Your EDC bag is one of your most important preps. It is lightweight bag of gear to backup, support and compliment your on-person EDC. Pockets have limited space--this bag catches the overflow. It should be able to keep you going for a day or two in case you need to pick up and go, if you get stuck at work, or if disaster strikes and you need to bug out for home.


A Few "Don'ts" to Keep in Mind:
  • Don't buy an overly tactical bag that will look out of place. Multicam, magazine pouches and MOLLE panels draw attention and mark you as a "tactical" kind of guy--probably armed, too.  Don't be that tactical goober guy--save the stuff for the range or the end of the world, not your daily carry. Carry something average looking.
  • Don't overload the bag with gear--one, you'll have to haul it around. Two, you want to have extra space to add things as needed--books, a laptop, etc.
  • Don't limit yourself to a shoulder bag. Shoulder and sling bags provide easy access to their contents, but a backpack is more stable when moving and can carry more stuff.  Pick which one works best for your needs. Shoulder bags are more common in the workplace, but a nice backpack will blend in nicely in all but the most upscale offices.
  • Don't pack for war unless you are in a warzone. You don't need smoke grenades, an AK and 53 magazines or a folding katana. If you want to have a dedicated active shooter/fight your way home/anti-zombie hordes bag, that's cool. But don't make that your everday carry unless you live a really, really bad place.
  • Don't carry stuff you never use. Every few weeks, evaluate what's in your EDC bag and cut stuff that you haven't used. 
  • Don't make it just a survival bag. This is your EDC bag, so make sure you have plenty of EDC items--stuff like kleenex, phone chargers, extra batteries and so on. This is the bag that you live out of, so it should have the stuff you need everyday.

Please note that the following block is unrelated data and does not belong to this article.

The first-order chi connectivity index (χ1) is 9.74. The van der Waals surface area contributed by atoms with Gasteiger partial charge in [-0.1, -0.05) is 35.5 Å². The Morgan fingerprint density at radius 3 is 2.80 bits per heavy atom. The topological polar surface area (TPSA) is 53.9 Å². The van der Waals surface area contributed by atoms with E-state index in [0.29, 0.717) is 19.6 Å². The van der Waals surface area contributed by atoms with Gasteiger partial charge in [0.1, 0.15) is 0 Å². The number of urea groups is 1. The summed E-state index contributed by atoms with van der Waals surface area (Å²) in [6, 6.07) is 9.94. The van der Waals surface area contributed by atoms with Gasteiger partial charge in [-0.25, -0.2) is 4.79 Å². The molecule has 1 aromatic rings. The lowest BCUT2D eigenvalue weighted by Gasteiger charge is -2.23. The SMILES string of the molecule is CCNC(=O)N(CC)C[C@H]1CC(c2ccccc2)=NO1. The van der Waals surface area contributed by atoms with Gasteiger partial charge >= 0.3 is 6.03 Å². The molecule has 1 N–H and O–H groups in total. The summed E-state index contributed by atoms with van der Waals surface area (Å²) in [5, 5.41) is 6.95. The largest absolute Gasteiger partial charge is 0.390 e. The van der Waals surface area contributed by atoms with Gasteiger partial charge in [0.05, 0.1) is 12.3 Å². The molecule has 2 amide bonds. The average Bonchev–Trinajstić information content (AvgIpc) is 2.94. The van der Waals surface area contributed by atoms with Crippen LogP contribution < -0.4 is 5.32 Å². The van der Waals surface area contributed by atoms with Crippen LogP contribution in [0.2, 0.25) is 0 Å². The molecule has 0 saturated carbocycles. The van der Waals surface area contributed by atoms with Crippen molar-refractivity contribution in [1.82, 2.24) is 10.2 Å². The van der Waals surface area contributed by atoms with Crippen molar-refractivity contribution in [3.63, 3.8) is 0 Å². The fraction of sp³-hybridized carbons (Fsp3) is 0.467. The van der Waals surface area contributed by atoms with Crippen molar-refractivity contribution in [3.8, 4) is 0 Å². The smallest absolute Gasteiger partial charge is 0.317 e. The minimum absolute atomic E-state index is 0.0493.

• Don't just dump all your stuff into a bag--keep things organized so you can find them in a pinch. I like to kit things up when able.
Things to Pack in your EDC bag:
  • Water: 1L or more; I've found stainless steel water bottles to be the best, and you can cook/boil water in them in a pinch. You probably don't need water purification tabs unless you frequently travel pretty far from home..
  • Food: I carry 4 cliff bars with me; energy bars are generally a pretty good idea. Snacks, gum, mints, and your daily lunch are good too.
  • Fire: I carry two Bic lighters in my bag. Lighters are probably your best bet.
  • Cash: A few extra hundred dollars can get you pretty far in a pinch--even an emergency $20 will come in handy fairly often. Some coins for use in vending machines are also good to have.
  • Shelter: This is a bit tougher, as you probably don't want to carry around a tarp or tent every day. A mini space blanket and disposable poncho take up little space. Contractor-grade trash bags work too. As an alternative, you can pack an ultralight rain jacket--these can pack down very small. Mostly, just dress appropriately for the weather.
  • Medicine/First Aid: I carry a small bottle of Ibuprofen, Tums, extra chapstick, some small bandages, alcohol prep pads, tweezers and some super glue. A small gunshot wound kit is another good idea, especially if you carry a CCW.
  • Hygiene: Kleenex and hand sanitizer are a no brainer. A small mirror is a lightweight, often overlooked multipurpose item. I also carry a small travel pack of wet wipes for cleaning up or a quick scrub down--if you can't have a shower, this makes a big difference. I also carry a razor, a travel toothbrush and roll of floss. If you're frequently overnighting, a travel sized deodorant and shampoo don't weigh much.
  • A better flashlight. Unless I'm out after dark, I just have a small keychain light on my on-person EDC. I carry a better light in my bag. If you have a good flashlight on your on-person EDC, consider packing a small headlamp like the the Petzl e+LITE.
  • Caffiene. Good for late road trips, all-nighters, or just sleepy afternoons. Pick the form you like. I have a couple little packs of Nodoze and a few little packs of Crystal light energy drink mix. 
  • A cell phone headset. Bluetooth or the cheapo wired ones.
  • Sharpies.
  • Gorilla tape (the better duct tape). I wrap mine around old gift cards to make it flatter and more compact. A bajillion uses.
  • A bandanna (or similar). If one's not in your on-person EDC, you should at least have one here. A bajillion uses.
  • Paracord. You decide how much is enough.
  • A small radio if you don't already have one--many MP3 players and cell phones have a built in radio tuner these days. Keeping up on the news is important.
  • A small camera/camcorder, if your cell phone doesn't have one. YMMV on this one.
  • Gun stuff. Extra loaded magazines, maybe a back up gun or a full size pistol to compliment your carry gun. If you live in Mogadishu or Detroit, you may want to pack an M60 and a couple belts of ammo.
  • Zip ties. I used to carry these and ditched 'em because I couldn't find a good way to carry them and never used them. But lots of people like 'em.